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Eddie Murphy Hosts Oscars; Bob Hope Still Un-Thawed


 

Here’s the official announcement that Eddie Murphy will be the next host of the Academy Awards. This will serve them well until last year’s experimental reconstruction of Bob Hope is finally operational for an entire show. Or until Jerry Lewis, enraged at being dropped from his Telethon, comes roaring back onto the Oscar’s stage to avenge the fact that they haven’t let him host since the legendarily disastrous 1959 show.

Okay, really, I don’t know what to say about Murphy. He has this going for him: he is a comedian, a movie star, and somebody who will agree to host the show. The combination of those three things is hard enough to find that the show frequently settles for people who are two out of three: Johnny Carson was not a movie star, but hosted several times because he was the world’s most famous host (and was connected to movie stars by the fact that they sat on his couch and blabbed about their projects). He’s also the first African-American host since Chris Rock in the year of Million Dollar Baby.

Will he be funny? Quite likely not, but neither was Bob Hope when he ruled the Oscarcast in the ’60s. Making Hope the sole host almost every year (from 1960 through 1968 he hosted 7 out of 9 shows) was the Hollywood Establishment’s way of asserting its authority against all the challenges from foreign and independent films. As an older star who mostly makes bad comedies, and whose box-office power is slipping, Murphy in 2012 could sort of be comparable to Hope in 1960. And in his own way Murphy is Hollywood Establishment, someone who has been around a long time but maintained his commercial viability through various changes in the business. He’s a guy who can reassure us that not too much has changed between his ’80s Golden Age (or Golden Child Age, if you don’t look at it so fondly) and now. Plus after two years of the two-host system, they obviously want to get back to a single host who can carry the night.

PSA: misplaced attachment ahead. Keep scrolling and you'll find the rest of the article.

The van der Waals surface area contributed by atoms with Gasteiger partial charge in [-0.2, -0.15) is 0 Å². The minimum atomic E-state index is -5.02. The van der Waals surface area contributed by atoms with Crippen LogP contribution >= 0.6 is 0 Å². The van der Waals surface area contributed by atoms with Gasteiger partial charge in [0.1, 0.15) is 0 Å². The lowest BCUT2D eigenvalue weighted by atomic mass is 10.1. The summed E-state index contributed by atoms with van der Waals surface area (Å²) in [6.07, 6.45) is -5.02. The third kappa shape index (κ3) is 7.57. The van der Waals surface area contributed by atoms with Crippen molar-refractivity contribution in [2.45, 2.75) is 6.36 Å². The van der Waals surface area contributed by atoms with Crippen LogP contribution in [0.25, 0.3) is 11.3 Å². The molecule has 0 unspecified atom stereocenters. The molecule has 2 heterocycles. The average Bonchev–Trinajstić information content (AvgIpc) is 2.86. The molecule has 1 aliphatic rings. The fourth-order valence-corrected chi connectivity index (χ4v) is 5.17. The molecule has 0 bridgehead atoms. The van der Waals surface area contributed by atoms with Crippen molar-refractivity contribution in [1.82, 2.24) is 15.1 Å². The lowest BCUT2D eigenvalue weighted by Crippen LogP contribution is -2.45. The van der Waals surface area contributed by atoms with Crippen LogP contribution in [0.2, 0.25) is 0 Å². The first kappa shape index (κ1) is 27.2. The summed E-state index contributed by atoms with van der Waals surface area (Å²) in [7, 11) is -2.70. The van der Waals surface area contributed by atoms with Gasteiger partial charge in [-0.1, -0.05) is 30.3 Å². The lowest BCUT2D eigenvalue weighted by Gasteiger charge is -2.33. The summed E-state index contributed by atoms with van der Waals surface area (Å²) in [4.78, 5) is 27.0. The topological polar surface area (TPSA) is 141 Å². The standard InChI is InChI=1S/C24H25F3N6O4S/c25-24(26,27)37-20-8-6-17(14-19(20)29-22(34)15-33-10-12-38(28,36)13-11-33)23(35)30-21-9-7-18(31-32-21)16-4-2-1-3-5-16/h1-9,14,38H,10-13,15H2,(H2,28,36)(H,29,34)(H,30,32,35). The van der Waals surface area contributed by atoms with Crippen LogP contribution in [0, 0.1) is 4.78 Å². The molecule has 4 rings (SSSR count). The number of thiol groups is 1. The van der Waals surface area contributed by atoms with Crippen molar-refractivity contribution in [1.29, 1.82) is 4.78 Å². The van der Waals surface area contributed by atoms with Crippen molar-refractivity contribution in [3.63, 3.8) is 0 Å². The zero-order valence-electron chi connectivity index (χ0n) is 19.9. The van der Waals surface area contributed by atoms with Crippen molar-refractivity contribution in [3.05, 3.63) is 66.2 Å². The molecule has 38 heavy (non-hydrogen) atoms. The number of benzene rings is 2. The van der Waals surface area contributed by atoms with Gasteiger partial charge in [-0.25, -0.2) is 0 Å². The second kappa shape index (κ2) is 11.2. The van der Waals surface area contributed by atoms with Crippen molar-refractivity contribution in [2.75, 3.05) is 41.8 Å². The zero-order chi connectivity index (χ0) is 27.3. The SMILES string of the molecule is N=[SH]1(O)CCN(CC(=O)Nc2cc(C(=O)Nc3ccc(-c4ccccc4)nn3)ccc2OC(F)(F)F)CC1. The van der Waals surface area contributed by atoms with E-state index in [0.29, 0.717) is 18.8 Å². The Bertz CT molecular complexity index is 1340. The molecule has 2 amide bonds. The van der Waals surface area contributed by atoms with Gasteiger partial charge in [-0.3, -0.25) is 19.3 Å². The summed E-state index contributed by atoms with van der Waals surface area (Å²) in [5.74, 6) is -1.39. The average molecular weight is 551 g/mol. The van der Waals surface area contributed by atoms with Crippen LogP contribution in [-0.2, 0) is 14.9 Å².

He won’t be brilliant, but even brilliant performers in the prime of their careers aren’t brilliant Oscar hosts: the material mostly can’t allow it, and the material is mostly the same no matter who hosts. (Though at least Billy Crystal’s medleys, while hardly unusual comedy material, allowed him to have a specific identity as a host, something we associate with him.) The purpose of an Oscar host is to reassure everyone, implicitly, that the U.S. movie industry is stronger than ever and that nothing fundamental has really changed. This is what Murphy will do, because this is what every host has done whether he wants to or not. Even Letterman.


 
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